is an impressive 27:1. Sink rate, perhaps an even more important determinant
of soaring performance is a rather amazing 97 fpm calculated, though Steve says actual
practice is about 115 fpm “circling sink rate.” On a day when flex
wings and rigids got periodically flushed by light, sporadic lift, Steve managed
a 4-hour flight and traveled 30 miles north to Quest and still returned to Wallaby
before evening calm shut down the thermals. Arndt has logged over 480 hours in his
special Magic Dragon. Steve is aware of four or five other
Carbon Dragons, but believe none of the others are currently airworthy. He’d like
more pilots to tackle the few-hundred-hour build job as the design shows great promise.
EAA’s world-class museum in Oshkosh WI, is visited by folks all over the world
(especially during AirVenture, the organization’s huge airshow event. Just opened
on May 15th was a new section of the museum called KidVenture (a spinoff of
the AirVenture show). This gallery in the museum will have several hands-on flying
simulators, including hot air balloon, helicopter, radio control model, and| surprise,
a hang glider. The latter caught me off guard as I didn’t think EAA had any
real interest in hang gliding nor any expertise to offer.
The system they are building uses three large screen TV arrayed in an arc in front
of a pristine Delta Wing 6 single surface glider with a swing seat (much easier for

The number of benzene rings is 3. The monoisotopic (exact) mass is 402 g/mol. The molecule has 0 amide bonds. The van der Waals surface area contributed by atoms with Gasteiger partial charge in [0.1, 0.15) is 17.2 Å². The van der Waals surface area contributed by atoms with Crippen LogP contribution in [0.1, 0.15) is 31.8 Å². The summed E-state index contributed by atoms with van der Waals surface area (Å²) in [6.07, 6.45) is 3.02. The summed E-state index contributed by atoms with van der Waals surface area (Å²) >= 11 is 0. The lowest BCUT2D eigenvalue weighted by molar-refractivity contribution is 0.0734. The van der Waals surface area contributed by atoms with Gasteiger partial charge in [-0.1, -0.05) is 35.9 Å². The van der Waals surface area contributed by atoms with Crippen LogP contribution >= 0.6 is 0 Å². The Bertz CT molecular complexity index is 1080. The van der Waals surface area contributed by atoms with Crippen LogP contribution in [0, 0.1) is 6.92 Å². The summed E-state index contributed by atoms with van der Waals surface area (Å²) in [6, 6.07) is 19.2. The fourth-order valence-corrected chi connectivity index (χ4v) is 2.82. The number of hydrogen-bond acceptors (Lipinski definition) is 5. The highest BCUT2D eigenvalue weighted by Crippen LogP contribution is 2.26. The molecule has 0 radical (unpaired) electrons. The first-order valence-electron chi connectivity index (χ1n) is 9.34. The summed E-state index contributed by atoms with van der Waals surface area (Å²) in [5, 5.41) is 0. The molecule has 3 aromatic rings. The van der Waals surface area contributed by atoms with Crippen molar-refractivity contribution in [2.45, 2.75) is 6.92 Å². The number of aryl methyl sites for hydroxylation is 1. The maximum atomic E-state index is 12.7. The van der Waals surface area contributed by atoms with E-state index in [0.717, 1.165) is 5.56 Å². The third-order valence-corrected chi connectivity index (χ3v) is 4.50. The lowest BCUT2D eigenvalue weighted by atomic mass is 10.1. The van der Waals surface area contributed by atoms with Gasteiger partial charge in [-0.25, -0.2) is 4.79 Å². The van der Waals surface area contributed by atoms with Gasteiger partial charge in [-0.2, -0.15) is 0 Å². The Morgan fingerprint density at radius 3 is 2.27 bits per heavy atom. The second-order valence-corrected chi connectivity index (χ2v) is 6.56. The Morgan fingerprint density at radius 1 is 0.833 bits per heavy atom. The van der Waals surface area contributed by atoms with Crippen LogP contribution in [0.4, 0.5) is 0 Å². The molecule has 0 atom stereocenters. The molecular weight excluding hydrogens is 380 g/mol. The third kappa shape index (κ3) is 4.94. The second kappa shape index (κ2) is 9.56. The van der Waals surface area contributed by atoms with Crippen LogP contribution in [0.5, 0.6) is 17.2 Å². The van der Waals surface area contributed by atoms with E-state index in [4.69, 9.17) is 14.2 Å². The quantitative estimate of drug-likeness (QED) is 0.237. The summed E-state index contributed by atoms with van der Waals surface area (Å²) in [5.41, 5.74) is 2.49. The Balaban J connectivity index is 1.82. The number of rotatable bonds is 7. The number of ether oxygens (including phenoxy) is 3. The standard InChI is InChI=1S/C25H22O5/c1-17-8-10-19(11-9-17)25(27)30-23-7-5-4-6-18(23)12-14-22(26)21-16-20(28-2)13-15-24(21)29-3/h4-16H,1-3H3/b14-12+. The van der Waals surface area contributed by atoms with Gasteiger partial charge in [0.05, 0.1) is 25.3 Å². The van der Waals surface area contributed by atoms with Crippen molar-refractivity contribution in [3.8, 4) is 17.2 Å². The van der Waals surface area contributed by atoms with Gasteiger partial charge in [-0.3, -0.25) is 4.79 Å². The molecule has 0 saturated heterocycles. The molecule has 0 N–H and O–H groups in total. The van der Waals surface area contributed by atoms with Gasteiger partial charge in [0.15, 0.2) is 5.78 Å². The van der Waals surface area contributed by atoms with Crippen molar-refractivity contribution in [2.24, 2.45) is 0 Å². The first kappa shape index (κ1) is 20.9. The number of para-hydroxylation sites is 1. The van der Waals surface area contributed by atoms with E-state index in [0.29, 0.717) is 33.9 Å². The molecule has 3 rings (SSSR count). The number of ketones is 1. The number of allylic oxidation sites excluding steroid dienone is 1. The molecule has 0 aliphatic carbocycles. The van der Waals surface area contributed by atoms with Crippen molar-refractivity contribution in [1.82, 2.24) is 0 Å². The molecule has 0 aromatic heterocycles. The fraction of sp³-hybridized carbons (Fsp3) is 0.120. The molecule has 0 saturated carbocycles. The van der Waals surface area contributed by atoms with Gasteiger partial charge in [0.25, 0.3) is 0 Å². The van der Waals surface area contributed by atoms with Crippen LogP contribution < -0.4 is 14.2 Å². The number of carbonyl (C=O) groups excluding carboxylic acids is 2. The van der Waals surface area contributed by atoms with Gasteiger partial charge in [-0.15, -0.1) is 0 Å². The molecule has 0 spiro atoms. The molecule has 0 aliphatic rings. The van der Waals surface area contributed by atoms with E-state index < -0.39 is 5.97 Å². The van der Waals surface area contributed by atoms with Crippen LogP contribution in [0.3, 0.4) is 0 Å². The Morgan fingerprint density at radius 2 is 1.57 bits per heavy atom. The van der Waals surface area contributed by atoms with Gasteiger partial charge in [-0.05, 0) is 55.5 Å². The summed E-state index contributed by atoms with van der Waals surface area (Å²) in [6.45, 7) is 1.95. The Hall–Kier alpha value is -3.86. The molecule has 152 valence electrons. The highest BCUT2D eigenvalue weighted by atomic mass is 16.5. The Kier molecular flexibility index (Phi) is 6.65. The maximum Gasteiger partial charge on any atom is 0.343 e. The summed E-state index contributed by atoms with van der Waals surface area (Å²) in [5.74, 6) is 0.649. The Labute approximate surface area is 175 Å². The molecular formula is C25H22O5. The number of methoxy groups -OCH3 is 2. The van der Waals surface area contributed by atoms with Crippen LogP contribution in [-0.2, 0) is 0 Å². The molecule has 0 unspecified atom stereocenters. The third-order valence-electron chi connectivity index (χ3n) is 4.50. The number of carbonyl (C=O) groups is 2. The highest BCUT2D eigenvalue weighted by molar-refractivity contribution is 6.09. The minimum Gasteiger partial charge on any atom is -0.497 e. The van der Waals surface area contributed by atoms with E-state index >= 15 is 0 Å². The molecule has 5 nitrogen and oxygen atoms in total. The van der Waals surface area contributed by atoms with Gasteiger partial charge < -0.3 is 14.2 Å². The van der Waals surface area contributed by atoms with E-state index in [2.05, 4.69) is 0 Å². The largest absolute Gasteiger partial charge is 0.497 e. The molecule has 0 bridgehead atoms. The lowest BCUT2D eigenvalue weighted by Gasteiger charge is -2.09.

visitors to get in and out). An inverted joystick controller about the pilot receives
input from the weight shifting and reflects this on the screens. A similar system,
albeit with a prone harness, was seen at the Ontario, California Air Sports Expo.
The effect of flight was uncanny, at least once you started focusing on those three
big TVs and not on the folks walking around. EAA’s museum manager, Adam Smith, should
be congratulated for making hang gliding a part of this new permanent gallery
for kids interested in aviation.
In closing, I am extremely happy (and relieved) to announce that my long-in-development
Web site is finally live. Hang glider and paraglider pilots may be
most interested in the Hang Gliding section (click the button tab). While I’m asking
you to pay a small fee to read pilot reports — to cover some of the cost of building
the Web site and making it available 24×7 — you are welcome to read previous
“Product Lines” columns free of charge; even the basic free registration is not
required. At launch, the site offers all columns from January, 2000 to the present
(with a 90-day waiting period to assure HG&PG is never scooped by this
archival Web site). Though I’ve made you wait far too long, I hope you’ll come visit.
Those interested in trikes or other powered ultralights will find many pilot reports
I Published in Hang Gliding Magazineseveral magazines. Membership is only $29 — you then get over a dozen
pilot reports for free — or you can register for free and just pay for the articles
you want. Membership earns a lower price per pilot report and allows access to several
other unique features of the site. Please have a look at www.ByDanJohnson.com
news or opinions? Send ’em to: 8 Dorset, St. Paul MN 55118. Messages or fax to 651-450-0930.
E-mail to Dan@ByDanJohnson.com. THANKS!